Preparation of a business plan is the first and most important task for starting a business. If you are planning to start a business, you must prepare a business plan. In this post let’s explore detail about, How to write a good business plan?
What is a Business Plan?
The business plan is a blueprint of business operations. It is probably best described as a summary and evaluation in writing about your business idea. If you are running out of business ideas, you can refer to my earlier post mentioning “40 small business ideas with low investment”. The business plan should include details concerning the industry in which you operate, your product or service, marketing, production, personnel and financial strategies.
What is the purpose of Business Plan?
A business plan allows you to think through all the factors of a business, and to solve potential problems before you encounter them. It will identify strengths and weakness and help to assess wheatear the business can succeed. It is a blueprint for starting, maintaining or expanding a business. It is working plan to use in comparing your achievements to the goals you set. It should provide information required by financial institutions when finance is sought.
How to write a good business plan?
Step -1 Collect Information
Gather as much relevant information as possible concerning the industry in which you intend to operate (the number of businesses already operating, the size of their operations and where they are located). Use books, industry associations, and existing business owners to help you.
Collect all possible information regarding the markets you are aiming for (who buys, why do they buy and what are the key features the customer looks for).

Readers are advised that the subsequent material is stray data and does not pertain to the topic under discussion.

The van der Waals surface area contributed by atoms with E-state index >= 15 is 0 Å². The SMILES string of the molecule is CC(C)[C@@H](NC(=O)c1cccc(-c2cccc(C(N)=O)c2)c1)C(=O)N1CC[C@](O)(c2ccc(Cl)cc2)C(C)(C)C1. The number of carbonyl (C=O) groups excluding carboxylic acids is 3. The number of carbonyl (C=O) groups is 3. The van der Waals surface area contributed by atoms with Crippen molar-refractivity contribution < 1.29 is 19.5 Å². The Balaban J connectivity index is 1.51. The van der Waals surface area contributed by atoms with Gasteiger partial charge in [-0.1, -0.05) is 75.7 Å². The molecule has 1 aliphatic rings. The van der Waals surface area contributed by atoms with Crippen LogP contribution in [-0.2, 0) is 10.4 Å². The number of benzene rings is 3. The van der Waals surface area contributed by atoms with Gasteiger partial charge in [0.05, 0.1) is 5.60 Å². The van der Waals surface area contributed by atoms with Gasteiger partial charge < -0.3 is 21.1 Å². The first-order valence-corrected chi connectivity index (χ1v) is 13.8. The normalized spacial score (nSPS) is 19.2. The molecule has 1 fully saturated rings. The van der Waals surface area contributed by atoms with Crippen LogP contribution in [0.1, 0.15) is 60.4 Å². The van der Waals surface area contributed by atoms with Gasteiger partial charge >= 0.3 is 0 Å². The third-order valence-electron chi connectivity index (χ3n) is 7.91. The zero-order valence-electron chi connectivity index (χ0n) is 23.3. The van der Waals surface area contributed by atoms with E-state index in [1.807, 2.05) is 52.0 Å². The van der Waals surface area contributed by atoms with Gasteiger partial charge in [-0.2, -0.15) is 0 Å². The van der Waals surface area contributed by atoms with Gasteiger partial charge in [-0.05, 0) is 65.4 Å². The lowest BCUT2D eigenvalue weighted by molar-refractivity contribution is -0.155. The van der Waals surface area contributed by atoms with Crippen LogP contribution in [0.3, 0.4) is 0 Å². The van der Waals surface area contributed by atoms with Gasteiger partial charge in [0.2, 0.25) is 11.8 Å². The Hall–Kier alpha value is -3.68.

Learn all you can about the products or services you intend to produce distribute or offer.
Read over all the material you have collected and decide what is relevant to your business idea. You may have to modify your idea depending on what your research shows. The key question to ask is
“Can you design a business that will earn enough to cover costs and pay a wages and reasonable profit to you as the proprietor?”
When Steps 1 and 2 are completed , you should have decided if there is a market for your products or service which is large enough and sufficiently accessible to make your new business financially worthwhile. Now you are ready to commit your plan to paper.
Step-3 Strategy Formulation
Decide how the business will operate, you should describe how the business will be managed, and the staff and of organizational structure that will be in place. Diagram may be useful to show how these areas will work. Don’t forget to include the areas of responsibility for each member or staff. This is especially important if some of your staff will be family members.
There are three further parts that go together to make a comprehensive business plan
- A Marketing Plan, which includes location, method of selling, packaging, pricing and so on. In all these areas you must be aware of consumer trends to make sure that your business does not become outdated or irrelevant.
- An Operational Plan, which describe the day- to -day running of the business. You should include supply sources, cost and quantities of materials, processes, equipment and method of extending the services or products offered.
- A Financial Plan, which is master budget for the operation and includes:
- cash flow forecast
- balance sheet
- profit and loss statement
- sources of finance
- sales forecast and target
The financial aspects of the plan are most important and you should develop or access financial skills to make sure this part of your plan is accurate and realistic. Don’t forget set-up costs and the money needed to see you through an initial period of low cash flow when calculating your first year’s budget.
Update your Business Plan
Nothing remains constant in business; circumstances change, markets change, fashion change, method change.
From time- to -time you must check your sources of information and reassess your business plan. What is relevant when you start is not necessarily so in five years time. You may also need to revise targets and budgets if external factors (such as interest rates) vary.
Keep your information up -to-date and be prepared to change as circumstance demand. A business plan should be thought of as flexible, not fixed. If you use these steps to develop a business plan, changing it according to circumstances, you will be well on the way to a successful business.
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